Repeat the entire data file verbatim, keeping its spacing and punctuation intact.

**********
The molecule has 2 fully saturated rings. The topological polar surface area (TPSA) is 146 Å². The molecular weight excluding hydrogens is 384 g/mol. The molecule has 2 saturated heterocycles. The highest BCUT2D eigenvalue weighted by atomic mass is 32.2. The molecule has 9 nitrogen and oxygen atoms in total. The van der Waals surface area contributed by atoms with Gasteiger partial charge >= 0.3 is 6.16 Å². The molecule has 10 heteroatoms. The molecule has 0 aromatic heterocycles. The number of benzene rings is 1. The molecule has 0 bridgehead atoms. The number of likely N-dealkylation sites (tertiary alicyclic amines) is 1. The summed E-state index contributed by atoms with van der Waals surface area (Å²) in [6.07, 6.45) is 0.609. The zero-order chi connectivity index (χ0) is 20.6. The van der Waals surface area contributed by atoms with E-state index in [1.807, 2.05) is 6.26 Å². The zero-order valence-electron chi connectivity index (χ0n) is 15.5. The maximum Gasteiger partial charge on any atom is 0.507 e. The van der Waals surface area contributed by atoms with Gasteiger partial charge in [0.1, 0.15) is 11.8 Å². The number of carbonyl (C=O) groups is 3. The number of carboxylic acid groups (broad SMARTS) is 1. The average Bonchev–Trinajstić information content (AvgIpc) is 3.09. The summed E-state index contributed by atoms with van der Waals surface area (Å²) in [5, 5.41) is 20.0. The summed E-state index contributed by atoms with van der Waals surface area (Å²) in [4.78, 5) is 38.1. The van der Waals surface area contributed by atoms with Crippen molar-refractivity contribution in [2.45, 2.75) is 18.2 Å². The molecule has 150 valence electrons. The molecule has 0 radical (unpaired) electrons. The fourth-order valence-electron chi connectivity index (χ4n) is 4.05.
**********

The molecule has 2 fully saturated rings. The topological polar surface area (TPSA) is 146 Å². The molecular weight excluding hydrogens is 384 g/mol. The molecule has 2 saturated heterocycles. The highest BCUT2D eigenvalue weighted by atomic mass is 32.2. The molecule has 9 nitrogen and oxygen atoms in total. The van der Waals surface area contributed by atoms with Gasteiger partial charge >= 0.3 is 6.16 Å². The molecule has 10 heteroatoms. The molecule has 0 aromatic heterocycles. The number of benzene rings is 1. The molecule has 0 bridgehead atoms. The number of likely N-dealkylation sites (tertiary alicyclic amines) is 1. The summed E-state index contributed by atoms with van der Waals surface area (Å²) in [6.07, 6.45) is 0.609. The zero-order chi connectivity index (χ0) is 20.6. The van der Waals surface area contributed by atoms with E-state index in [1.807, 2.05) is 6.26 Å². The zero-order valence-electron chi connectivity index (χ0n) is 15.5. The maximum Gasteiger partial charge on any atom is 0.507 e. The van der Waals surface area contributed by atoms with Gasteiger partial charge in [0.1, 0.15) is 11.8 Å². The number of carbonyl (C=O) groups is 3. The number of carboxylic acid groups (broad SMARTS) is 1. The average Bonchev–Trinajstić information content (AvgIpc) is 3.09. The summed E-state index contributed by atoms with van der Waals surface area (Å²) in [5, 5.41) is 20.0. The summed E-state index contributed by atoms with van der Waals surface area (Å²) in [4.78, 5) is 38.1. The van der Waals surface area contributed by atoms with Crippen molar-refractivity contribution in [2.45, 2.75) is 18.2 Å². The molecule has 150 valence electrons. The molecule has 0 radical (unpaired) electrons. The fourth-order valence-electron chi connectivity index (χ4n) is 4.05.